Opinion: Duro Onabule and his Phantom Lady

Okonjo-Iweala, Nigeria's Coordinating Minister for the economy and Minister of Fiance

Okonjo-Iweala, Nigeria’s Coordinating Minister for the economy and Minister of Fiance


By Ebun Asagbe
The events of the past few weeks have every one paying closer attention to news headlines; especially as it relates to the falling price of crude oil, the economy and how it all affects us as Nigerians, both in the short term, and in the years to come. That was how I stumbled across Duro Onabule’s op-ed titled, “Eventually, collapse of the economy?” published last week in The Sun.

Having read that lengthy article, I tend to disagree with him on some of what he may have considered to be salient points when developing his op-ed. I must confess that I am still a tad disturbed by the way Duro Onabule kept referring to Dr Ngozi Okonjo-Iweala as “the Lady”. Something about it doesn’t just sit well with me. With the capitalization of the word, ‘lady’ each time, it almost seems like a title of scorn or ridicule. Now, as a woman myself, I find that offensive. If the minister had been a man, would he have called him “the Lord”? Or is this deliberately done so that whatever else he accused the said minister of doing or saying hereafter is hinged on the one indisputable fact; that she is FEMALE? I would have thought someone of his experience would be more sophisticated and delicate when addressing issues of this nature, alas! I am to be disappointed.

We know that there are several notable women in the president’s cabinet occupying key positions and heading ministries. So, when he calls Dr Okonjo-Iweala “the Lady of the Goodluck Jonathan administration”, in spite of the fact that she is not the only woman occupying a prominent position in government, there is the undertone of something hidden between the lines. That is both disrespectful and unfair. For a woman who has served this country passionately and has done it all on merit, she deserves an apology.

Anyone reading his op-ed on how Dr Okonjo-Iweala promised the creation of 10 million jobs knows at once how preposterous that sounds. No one in their right minds would make such a promise, least of all our Harvard-trained Minister of Finance. She knows this; and so does Duro, yet he mentions it, albeit in a manner that supposes he doesn’t believe it himself. I have scoured the internet looking for where the minister could possibly have made such a promise and the only hit I keep getting is Mr Onabule’s article. Where then did he get his information from? I wish he would have told us that.

This naturally has given me cause to ask: Why would a man who clearly has doubts about a statement still go ahead to mention that same statement in his op-ed with the intent of trash-talking a minister of this government? Did he validate his facts? I mean we are talking about a journalist with years of experience here.

Some of you may not know that Duro Onabule was an editor at a national daily before going on to serve as Chief Press Secretary to Gen. Ibrahim Babangida at the time when the latter was Head of State. I find it unnerving how those who have served leaders of our dear country in the past always come round to condemn those serving in the current government.

Another point which I find saddening is that when issues bordering on the current situation in the economy are raised, no one mentions the fact that the National Assembly keeps frustrating the efforts of the Finance Minister to reduce the crude oil bench mark. Had the current slide in oil prices not occurred, it would have been business as usual at NASS. What about the “share the money” mantra that the Governors’ Forum members chant unendingly when it comes to whether or not to touch the funds in the Excess Crude Account? For some reason, many Nigerians, Duro included, have deliberately decided to forget that prior to the setting up of the ECA, no one had any idea where all excess money from the sale of crude oil went.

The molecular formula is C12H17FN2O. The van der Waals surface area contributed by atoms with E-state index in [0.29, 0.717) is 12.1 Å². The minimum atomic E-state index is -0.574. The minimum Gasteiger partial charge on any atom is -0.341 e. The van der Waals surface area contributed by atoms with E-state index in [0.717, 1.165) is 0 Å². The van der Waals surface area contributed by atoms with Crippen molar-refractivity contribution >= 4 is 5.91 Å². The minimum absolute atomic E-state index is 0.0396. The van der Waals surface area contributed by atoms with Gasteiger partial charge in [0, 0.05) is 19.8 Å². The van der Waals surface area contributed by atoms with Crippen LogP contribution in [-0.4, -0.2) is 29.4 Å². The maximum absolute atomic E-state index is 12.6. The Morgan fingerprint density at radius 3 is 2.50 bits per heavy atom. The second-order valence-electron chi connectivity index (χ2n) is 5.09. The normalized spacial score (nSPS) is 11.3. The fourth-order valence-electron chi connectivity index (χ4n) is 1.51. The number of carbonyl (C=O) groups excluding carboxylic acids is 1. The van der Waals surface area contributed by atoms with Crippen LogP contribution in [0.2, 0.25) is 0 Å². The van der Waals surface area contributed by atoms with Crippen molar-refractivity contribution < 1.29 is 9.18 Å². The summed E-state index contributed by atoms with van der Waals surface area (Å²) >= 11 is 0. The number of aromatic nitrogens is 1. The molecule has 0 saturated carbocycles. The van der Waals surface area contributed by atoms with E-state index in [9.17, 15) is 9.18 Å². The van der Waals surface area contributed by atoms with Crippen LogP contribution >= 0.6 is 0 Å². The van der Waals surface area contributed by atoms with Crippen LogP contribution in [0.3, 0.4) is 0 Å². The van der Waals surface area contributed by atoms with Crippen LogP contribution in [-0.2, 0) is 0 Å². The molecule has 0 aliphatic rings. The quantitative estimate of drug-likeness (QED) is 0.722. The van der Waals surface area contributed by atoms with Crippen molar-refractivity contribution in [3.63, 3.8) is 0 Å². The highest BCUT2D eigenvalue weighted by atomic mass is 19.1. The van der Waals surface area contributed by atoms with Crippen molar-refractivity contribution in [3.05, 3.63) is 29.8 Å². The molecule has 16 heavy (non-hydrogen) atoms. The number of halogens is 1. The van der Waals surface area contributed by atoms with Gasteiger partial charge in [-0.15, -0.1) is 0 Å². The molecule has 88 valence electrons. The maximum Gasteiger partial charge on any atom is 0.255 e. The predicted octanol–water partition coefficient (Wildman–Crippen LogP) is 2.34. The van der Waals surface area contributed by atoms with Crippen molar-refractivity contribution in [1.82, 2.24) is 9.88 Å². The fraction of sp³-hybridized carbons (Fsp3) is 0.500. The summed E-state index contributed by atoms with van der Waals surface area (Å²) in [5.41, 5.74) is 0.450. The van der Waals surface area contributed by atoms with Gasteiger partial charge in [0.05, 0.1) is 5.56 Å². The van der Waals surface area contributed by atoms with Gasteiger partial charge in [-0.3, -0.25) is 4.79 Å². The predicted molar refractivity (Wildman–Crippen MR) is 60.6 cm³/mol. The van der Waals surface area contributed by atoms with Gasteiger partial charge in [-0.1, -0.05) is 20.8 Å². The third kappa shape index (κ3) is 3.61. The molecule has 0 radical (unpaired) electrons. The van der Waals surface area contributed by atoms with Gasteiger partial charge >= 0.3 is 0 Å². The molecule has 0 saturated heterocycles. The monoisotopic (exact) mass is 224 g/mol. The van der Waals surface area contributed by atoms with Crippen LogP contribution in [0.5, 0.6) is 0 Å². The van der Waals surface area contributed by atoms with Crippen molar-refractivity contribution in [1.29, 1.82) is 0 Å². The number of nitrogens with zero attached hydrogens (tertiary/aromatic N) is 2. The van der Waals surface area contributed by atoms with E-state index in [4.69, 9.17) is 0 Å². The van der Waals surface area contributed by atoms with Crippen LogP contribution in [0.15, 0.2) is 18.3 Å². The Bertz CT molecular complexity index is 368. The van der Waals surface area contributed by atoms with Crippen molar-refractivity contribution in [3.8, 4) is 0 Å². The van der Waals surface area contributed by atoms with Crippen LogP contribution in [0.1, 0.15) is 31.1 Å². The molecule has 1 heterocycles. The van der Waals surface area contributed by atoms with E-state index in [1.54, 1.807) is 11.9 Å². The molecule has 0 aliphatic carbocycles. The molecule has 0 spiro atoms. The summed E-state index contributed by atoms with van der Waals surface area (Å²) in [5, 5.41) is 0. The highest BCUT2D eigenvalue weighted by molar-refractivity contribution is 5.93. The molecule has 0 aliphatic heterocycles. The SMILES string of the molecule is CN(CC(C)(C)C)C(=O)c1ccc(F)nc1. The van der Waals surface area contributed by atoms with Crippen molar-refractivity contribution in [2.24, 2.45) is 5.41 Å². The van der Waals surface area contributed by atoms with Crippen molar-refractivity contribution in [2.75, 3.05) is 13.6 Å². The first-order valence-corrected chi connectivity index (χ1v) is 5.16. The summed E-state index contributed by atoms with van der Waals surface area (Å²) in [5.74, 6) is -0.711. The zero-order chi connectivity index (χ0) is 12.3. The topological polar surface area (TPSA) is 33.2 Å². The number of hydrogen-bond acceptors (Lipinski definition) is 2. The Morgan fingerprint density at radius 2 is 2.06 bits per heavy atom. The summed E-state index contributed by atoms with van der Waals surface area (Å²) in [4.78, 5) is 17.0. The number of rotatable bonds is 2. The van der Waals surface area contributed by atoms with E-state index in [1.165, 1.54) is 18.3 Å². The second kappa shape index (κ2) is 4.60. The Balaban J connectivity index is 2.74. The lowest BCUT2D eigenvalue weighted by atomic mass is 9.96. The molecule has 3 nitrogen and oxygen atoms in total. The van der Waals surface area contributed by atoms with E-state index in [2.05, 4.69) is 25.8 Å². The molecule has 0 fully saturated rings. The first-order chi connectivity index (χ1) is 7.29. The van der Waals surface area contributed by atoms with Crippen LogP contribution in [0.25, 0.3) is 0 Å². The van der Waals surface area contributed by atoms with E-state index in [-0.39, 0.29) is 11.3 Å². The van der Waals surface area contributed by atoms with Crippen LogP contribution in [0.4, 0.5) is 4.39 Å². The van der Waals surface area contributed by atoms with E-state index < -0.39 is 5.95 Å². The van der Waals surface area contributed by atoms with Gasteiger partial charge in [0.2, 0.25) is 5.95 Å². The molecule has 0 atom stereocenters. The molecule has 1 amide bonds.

Still talking about selective amnesia, our journalist here has not mentioned the SURE-P Graduate Internship Scheme, nor did he think it noteworthy to bring up the YouWIN Initiative; both of which have created jobs and a source of livelihood for many Nigerian youths. While these may not be the “ten million jobs”, these projects have taken people off the streets, put food on many people’s tables, and still offer hope to countless others.

That Dr Okonjo-Iweala never warned about the state of the economy is untrue. She has always, at every opportunity available, made it clear that we needed to spend less and save more. Just as she has been one our strongest advocates on the issue of diversifying and sourcing for other streams of income from viable sectors such as Agriculture. She has in the past been a victim of attacks; both offline and online because of her advocacy on prudence and savings. One need only enter key words in an online search to get proof of this. At least, I can assure you that on this, there is a plethora of evidence available as opposed to Duro’s non-existent figures and made up quotes of which he is the chief instigator and only source. What Nigerians expect from people of Duro’s experience is simple; facts. Give us facts and then let us decide for ourselves what to think, rather than filling our space with fairytales of a time long gone by and bogus datum.

Ebun Asagbe writes from Ado Ekiti, where she lives and works as a brand consultant.

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